Tomorrow, We Fly!

Well, in the early hours, anyways.

This past few days has been hectic! We have been packing, picking up supplies, tidying, cleaning and generally preparing for our week in the sun.

Sunday was great, because my father – in – law ran the London Marathon for Barnardo’s, a children’s charity for disadvantaged children around the world. I did want to go to London, but because I still haven’t got the hang of big crowds yet, I stayed home. But I was able to borrow Josh’s laptop to track the father – in – law’s progress, and he didn’t do too badly, actually!

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Yesterday I went shopping with the sister in law, as I needed some swimwear and sandals. Luckily the summer ranges are just coming out, otherwise I would of had some problems.

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I love the rainbow bikini, as it’s funky and quirky, and the orange flowered swimsuit has a cute skirt and tummy control, just so I can feel more confident on the beach or by the pool. The white one looked nice, but didn’t fit over my chest comfortably, so when I get back, I will be taking another trip to Portsmouth to take it back.

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These sandals are brilliant for me, as I am so clumsy, I will trip up over the thinner soles. The current fashion for thick soles, has made me feel much more confident with walking around without scuffing the sandals, or doing my toes a mischief, which I do every summer.

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I did attempt the traditional pout selfie on the way back, but obviously failed miserably, but it was fun to attempt. I know I’ll always be the goofy sister – in – law, but that is what I do best!

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I also bought some nail polish, as I like having a pedicure and manicure when I get ready for holiday. It was three for two on Barry M products, and the gel polishes look similar to getting a shelliac manicure, and blue is a nice holiday colour, so I got three shades of blue, then did my manicure and pedicure after a full on bath. I couldn’t decide which one to go for, so I did all three in a running pattern, and they don’t look too bad, if I’m honest.

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And the mother – in – law fixed my Kindle Fire, so I’ve been downloading a load of free ebooks onto it, so I’m excited to have some new things to curl up on the pool chair with. Mostly some classics on the public domain, like King Arthur, and Grimm’s Fairy Tales, as I might write a novel set in these domains for young people.

So, we leave here at 3am, and then will be getting a 6:30am flight to the sun and sand, very exciting! To be honest, I could seriously do with the holiday, if I’m honest, university has been very stressful, and I’ve been feeling awfully uninspired to write much for either the anthology or any university stuff. I am hoping that I can get some really good prose down so I can hand in most of the stuff for when I get back after Spring Break. But I guess  we shall have to wait and see!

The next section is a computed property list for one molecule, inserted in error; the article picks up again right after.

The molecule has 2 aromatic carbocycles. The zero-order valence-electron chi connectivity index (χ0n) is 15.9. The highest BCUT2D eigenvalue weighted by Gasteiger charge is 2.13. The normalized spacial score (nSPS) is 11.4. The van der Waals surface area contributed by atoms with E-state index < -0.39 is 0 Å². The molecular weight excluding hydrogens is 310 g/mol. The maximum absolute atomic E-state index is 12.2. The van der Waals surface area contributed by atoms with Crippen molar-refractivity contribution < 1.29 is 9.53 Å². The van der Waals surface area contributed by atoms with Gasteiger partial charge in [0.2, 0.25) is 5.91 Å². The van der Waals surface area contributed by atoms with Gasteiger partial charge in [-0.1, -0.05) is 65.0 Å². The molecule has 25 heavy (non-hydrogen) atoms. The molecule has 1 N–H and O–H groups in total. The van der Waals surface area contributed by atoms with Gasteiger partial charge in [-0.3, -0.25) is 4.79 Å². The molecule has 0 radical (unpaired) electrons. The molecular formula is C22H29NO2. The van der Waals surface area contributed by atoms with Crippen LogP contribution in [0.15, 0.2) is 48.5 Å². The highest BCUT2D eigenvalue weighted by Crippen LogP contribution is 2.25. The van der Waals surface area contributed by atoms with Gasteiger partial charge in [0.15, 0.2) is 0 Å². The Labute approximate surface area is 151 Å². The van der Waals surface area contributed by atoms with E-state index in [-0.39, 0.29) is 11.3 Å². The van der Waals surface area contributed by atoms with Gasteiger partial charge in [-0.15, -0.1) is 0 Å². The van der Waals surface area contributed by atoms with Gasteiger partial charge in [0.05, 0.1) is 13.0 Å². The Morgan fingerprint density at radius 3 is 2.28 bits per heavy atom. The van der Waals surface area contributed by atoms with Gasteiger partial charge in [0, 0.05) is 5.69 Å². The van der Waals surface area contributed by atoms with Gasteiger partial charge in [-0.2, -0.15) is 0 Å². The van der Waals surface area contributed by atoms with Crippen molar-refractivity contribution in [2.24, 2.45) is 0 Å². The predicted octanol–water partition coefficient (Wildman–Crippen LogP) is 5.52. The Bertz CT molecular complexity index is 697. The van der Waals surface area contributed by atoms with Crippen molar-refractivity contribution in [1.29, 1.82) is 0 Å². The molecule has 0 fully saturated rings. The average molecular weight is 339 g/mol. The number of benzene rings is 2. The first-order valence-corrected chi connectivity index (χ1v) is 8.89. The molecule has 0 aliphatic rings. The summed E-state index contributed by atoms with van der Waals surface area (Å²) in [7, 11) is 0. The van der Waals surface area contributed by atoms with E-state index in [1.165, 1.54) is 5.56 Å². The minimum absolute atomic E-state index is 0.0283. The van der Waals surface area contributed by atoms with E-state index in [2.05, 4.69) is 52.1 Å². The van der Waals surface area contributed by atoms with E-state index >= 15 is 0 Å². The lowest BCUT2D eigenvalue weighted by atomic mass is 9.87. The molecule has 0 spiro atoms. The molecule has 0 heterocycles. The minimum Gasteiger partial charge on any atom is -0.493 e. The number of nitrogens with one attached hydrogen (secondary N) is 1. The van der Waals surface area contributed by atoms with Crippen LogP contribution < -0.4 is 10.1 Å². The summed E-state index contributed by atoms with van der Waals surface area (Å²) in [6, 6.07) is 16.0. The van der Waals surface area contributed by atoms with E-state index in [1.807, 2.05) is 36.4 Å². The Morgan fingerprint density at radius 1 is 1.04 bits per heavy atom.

Spring Break Is HERE!

So, I’m home for Spring Break!

It has been a long couple of weeks, with battling deadlines (I lost, but mitigated circumstances have become my best friends), dealing with some rocky stuff with ‘friends’ and losing, and then finding myself along the way, but now I’m back in Hampshire.

I got the train to Fareham in the afternoon, after all my usual meetings, (my mentor got me coffee so I’d attempt to work), and got back home in time for tea. So it was a quiet one watching telly and cuddling the cat.

Yesterday me and Josh took my sister in law out for coffee, which was nice, and even though they didn’t have prawns, I did enjoy a tuna salad, and then we wandered around the charity shops.

And today, I’m sat in front of the telly, enjoying coffee and cuddling with our cat.

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I’m trying to relax as much as I can, whilst catching up with my prose writing and edit some poetry. But, that said, only a few days to go until holiday! I need to get some sandals, a couple of new swim suits (one piece or two, I can’t decide), and I might purchase some reading material for by the pool…

The endless possibilities…

But that’s for Monday, and I’ll be catching up with my carer, and my housemate, so that should be good :)

In the meantime, perhaps some plans for writing might be good…

I Survived! Or, Amsterdam 2014!

So… Amsterdam.

Let’s say that I made it to and from in one piece.

I left Bath at 8.30pm, meaning that I sadly had to miss the final for Battle of the Laughs, which I was gutted about, because I was really rooting for the other comedians who were battling their way into the hearts of the students, to get that all important Summer Ball gig. But, we set off into the night, snuggled in blankets and munching snacks in the hope that we’d go to sleep on the coach. Alas, we didn’t, even though I took my sleep medication. But we got onto the ferry, and sailed away into the abyss of Europe.

That said, we got into sunny Amsterdam at 8.30am, after twelve gruelling hours on the road. After dropping our bags off, the intrepid explorers decided to go grab breakfast. 

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It was lovely to nibble on a light snack whilst beginning to re-read Diary of a Young Girl, as it made sense to read the story of a brave young woman going through a terrible experience, whilst walking the streets she would of known and loved. We had plans to visit The Secret Annexe the next day anyway, so context was needed.